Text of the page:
Wednesday, 10 February 2016

Success is Failing a Little Less

At bottom, all success is failure. In sports, even a world-record breaking, gold medal winning performance against a stacked field is a failure to go faster still. In business, the most innovative and successful product could have been even more so. In life, you could always have done better. If this were not true, no progress would ever occur anymore: if nobody could go faster than Usain Bolt in a 100m sprint, nobody would bother trying.

That sounds pretty bleak. But if you have been on the road for a while, perhaps you realise something: almost every important success came with a bunch of times of falling short of that win. So if we are honest with ourselves, the path to success is pretty bleak anyway.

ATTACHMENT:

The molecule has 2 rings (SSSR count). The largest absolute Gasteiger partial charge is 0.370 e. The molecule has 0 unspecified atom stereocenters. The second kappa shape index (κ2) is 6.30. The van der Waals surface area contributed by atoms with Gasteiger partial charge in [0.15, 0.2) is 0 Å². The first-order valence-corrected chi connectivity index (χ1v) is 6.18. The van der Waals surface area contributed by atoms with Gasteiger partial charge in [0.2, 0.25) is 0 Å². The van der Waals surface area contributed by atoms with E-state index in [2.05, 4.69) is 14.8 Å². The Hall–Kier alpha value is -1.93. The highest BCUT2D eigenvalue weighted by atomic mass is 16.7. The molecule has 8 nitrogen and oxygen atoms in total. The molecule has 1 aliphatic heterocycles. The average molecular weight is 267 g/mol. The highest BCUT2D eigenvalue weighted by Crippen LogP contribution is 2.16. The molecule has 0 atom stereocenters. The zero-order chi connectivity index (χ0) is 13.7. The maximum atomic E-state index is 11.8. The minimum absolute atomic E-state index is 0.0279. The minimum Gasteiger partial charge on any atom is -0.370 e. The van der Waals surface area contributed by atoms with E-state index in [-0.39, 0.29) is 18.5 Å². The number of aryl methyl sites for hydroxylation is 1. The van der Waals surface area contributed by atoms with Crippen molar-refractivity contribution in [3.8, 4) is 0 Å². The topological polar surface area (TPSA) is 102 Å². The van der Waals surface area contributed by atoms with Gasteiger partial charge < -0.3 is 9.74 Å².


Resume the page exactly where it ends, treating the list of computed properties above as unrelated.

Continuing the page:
Often it is hard to quantify how well or badly we do, but one benefit of swimming is how reliably merciless the clock is in doing it for me. After touching the wall at the end of the race I can always look up to see what time I did. At the end of the day the difference between a successful swim and an unsuccessful is entirely in my head: did I achieve what I wanted, the bar I set for myself? If not, it was a failure. Even a personal best could be a failure if it was not as good as I wanted.

But a personal best, even if it is below what I wanted, is still better than last time. I failed a little less. Let me put it in a slightly geeky way: nothing in the universe can travel faster than the speed of light (in a vacuum). Therefore, the best upper limit for how fast someone can swim the 100m breaststroke is that nobody will ever exceed the speed of light (which means a time of about 333 nanoseconds, which is way below the 0.01 second accuracy of swimming clocks). So in a sense, anything more than that fastest time possible is a failure.

Not getting to the speed of light in breaststroke is probably something you can be forgiven for, but such an insane "goal" highlights the point: standards are artificial. Real success is falling short a little less than before.

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